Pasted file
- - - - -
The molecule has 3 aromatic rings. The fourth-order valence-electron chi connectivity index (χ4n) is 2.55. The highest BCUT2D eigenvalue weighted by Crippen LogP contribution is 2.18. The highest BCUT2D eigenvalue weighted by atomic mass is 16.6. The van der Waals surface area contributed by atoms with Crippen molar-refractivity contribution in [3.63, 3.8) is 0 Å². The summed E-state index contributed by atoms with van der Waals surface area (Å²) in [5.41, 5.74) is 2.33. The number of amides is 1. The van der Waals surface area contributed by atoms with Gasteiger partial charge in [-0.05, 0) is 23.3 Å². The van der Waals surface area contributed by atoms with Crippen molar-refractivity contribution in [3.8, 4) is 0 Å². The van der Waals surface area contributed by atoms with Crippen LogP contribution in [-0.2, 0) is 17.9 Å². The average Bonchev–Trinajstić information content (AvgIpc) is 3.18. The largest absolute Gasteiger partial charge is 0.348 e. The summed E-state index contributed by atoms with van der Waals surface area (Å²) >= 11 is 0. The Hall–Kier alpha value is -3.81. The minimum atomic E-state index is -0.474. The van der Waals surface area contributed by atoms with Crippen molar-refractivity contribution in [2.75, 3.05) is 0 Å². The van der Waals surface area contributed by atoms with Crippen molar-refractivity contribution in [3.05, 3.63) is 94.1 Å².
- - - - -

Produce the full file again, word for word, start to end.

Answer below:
The molecule has 3 aromatic rings. The fourth-order valence-electron chi connectivity index (χ4n) is 2.55. The highest BCUT2D eigenvalue weighted by Crippen LogP contribution is 2.18. The highest BCUT2D eigenvalue weighted by atomic mass is 16.6. The van der Waals surface area contributed by atoms with Crippen molar-refractivity contribution in [3.63, 3.8) is 0 Å². The summed E-state index contributed by atoms with van der Waals surface area (Å²) in [5.41, 5.74) is 2.33. The number of amides is 1. The van der Waals surface area contributed by atoms with Gasteiger partial charge in [-0.05, 0) is 23.3 Å². The van der Waals surface area contributed by atoms with Crippen molar-refractivity contribution in [3.8, 4) is 0 Å². The van der Waals surface area contributed by atoms with Crippen LogP contribution in [-0.2, 0) is 17.9 Å². The average Bonchev–Trinajstić information content (AvgIpc) is 3.18. The largest absolute Gasteiger partial charge is 0.348 e. The summed E-state index contributed by atoms with van der Waals surface area (Å²) >= 11 is 0. The Hall–Kier alpha value is -3.81. The minimum atomic E-state index is -0.474. The van der Waals surface area contributed by atoms with Crippen molar-refractivity contribution in [2.75, 3.05) is 0 Å². The van der Waals surface area contributed by atoms with Crippen molar-refractivity contribution in [3.05, 3.63) is 94.1 Å².